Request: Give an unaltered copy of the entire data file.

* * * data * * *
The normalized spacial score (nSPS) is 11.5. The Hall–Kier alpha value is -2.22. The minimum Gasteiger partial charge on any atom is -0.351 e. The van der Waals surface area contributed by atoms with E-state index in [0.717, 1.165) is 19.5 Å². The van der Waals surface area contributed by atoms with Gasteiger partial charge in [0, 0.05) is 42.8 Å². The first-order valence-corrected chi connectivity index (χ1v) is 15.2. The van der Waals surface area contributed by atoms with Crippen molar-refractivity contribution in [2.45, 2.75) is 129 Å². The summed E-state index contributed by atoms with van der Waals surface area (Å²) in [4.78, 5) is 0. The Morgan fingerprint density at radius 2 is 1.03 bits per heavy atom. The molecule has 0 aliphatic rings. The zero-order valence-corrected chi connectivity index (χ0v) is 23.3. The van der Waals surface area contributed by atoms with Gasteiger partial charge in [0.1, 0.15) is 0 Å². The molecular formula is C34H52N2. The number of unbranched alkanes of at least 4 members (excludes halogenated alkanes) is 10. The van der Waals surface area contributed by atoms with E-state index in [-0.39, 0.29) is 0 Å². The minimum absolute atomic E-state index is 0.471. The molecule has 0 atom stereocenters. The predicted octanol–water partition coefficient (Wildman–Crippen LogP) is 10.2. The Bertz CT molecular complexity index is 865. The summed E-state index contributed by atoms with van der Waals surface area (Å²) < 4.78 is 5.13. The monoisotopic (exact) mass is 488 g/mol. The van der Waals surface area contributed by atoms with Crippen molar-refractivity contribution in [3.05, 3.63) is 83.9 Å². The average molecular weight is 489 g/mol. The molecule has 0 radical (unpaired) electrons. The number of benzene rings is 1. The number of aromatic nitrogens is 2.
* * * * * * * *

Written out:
The normalized spacial score (nSPS) is 11.5. The Hall–Kier alpha value is -2.22. The minimum Gasteiger partial charge on any atom is -0.351 e. The van der Waals surface area contributed by atoms with E-state index in [0.717, 1.165) is 19.5 Å². The van der Waals surface area contributed by atoms with Gasteiger partial charge in [0, 0.05) is 42.8 Å². The first-order valence-corrected chi connectivity index (χ1v) is 15.2. The van der Waals surface area contributed by atoms with Crippen molar-refractivity contribution in [2.45, 2.75) is 129 Å². The summed E-state index contributed by atoms with van der Waals surface area (Å²) in [4.78, 5) is 0. The Morgan fingerprint density at radius 2 is 1.03 bits per heavy atom. The molecule has 0 aliphatic rings. The zero-order valence-corrected chi connectivity index (χ0v) is 23.3. The van der Waals surface area contributed by atoms with Gasteiger partial charge in [0.1, 0.15) is 0 Å². The molecular formula is C34H52N2. The number of unbranched alkanes of at least 4 members (excludes halogenated alkanes) is 10. The van der Waals surface area contributed by atoms with E-state index in [-0.39, 0.29) is 0 Å². The minimum absolute atomic E-state index is 0.471. The molecule has 0 atom stereocenters. The predicted octanol–water partition coefficient (Wildman–Crippen LogP) is 10.2. The Bertz CT molecular complexity index is 865. The summed E-state index contributed by atoms with van der Waals surface area (Å²) < 4.78 is 5.13. The monoisotopic (exact) mass is 488 g/mol. The van der Waals surface area contributed by atoms with Crippen molar-refractivity contribution in [3.05, 3.63) is 83.9 Å². The average molecular weight is 489 g/mol. The molecule has 0 radical (unpaired) electrons. The number of benzene rings is 1. The number of aromatic nitrogens is 2.